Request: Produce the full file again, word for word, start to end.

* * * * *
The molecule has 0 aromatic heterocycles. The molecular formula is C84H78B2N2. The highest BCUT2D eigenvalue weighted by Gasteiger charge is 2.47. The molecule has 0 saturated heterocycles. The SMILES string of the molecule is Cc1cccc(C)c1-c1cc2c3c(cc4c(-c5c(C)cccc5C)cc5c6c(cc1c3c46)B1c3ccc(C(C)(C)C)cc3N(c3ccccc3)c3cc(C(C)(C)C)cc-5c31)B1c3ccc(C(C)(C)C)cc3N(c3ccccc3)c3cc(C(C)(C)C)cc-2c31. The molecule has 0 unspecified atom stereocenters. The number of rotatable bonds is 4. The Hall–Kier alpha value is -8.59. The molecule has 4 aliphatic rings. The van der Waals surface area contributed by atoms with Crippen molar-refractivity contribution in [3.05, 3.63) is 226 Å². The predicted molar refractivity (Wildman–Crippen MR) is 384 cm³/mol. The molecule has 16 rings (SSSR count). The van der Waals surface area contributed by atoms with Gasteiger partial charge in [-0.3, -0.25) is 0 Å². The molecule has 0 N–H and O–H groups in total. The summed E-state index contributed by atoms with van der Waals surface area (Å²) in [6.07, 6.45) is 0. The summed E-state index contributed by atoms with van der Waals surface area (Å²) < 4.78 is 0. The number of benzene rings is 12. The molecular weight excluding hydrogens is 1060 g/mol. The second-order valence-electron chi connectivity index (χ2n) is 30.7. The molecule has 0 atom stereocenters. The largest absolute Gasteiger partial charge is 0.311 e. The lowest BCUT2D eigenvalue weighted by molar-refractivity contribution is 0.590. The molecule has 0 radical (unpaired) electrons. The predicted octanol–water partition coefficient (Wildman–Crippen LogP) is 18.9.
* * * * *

The molecule has 0 aromatic heterocycles. The molecular formula is C84H78B2N2. The highest BCUT2D eigenvalue weighted by Gasteiger charge is 2.47. The molecule has 0 saturated heterocycles. The SMILES string of the molecule is Cc1cccc(C)c1-c1cc2c3c(cc4c(-c5c(C)cccc5C)cc5c6c(cc1c3c46)B1c3ccc(C(C)(C)C)cc3N(c3ccccc3)c3cc(C(C)(C)C)cc-5c31)B1c3ccc(C(C)(C)C)cc3N(c3ccccc3)c3cc(C(C)(C)C)cc-2c31. The molecule has 0 unspecified atom stereocenters. The number of rotatable bonds is 4. The Hall–Kier alpha value is -8.59. The molecule has 4 aliphatic rings. The van der Waals surface area contributed by atoms with Crippen molar-refractivity contribution in [3.05, 3.63) is 226 Å². The predicted molar refractivity (Wildman–Crippen MR) is 384 cm³/mol. The molecule has 16 rings (SSSR count). The van der Waals surface area contributed by atoms with Gasteiger partial charge in [-0.3, -0.25) is 0 Å². The molecule has 0 N–H and O–H groups in total. The summed E-state index contributed by atoms with van der Waals surface area (Å²) in [6.07, 6.45) is 0. The summed E-state index contributed by atoms with van der Waals surface area (Å²) < 4.78 is 0. The number of benzene rings is 12. The molecular weight excluding hydrogens is 1060 g/mol. The second-order valence-electron chi connectivity index (χ2n) is 30.7. The molecule has 0 atom stereocenters. The largest absolute Gasteiger partial charge is 0.311 e. The lowest BCUT2D eigenvalue weighted by molar-refractivity contribution is 0.590. The molecule has 0 radical (unpaired) electrons. The predicted octanol–water partition coefficient (Wildman–Crippen LogP) is 18.9.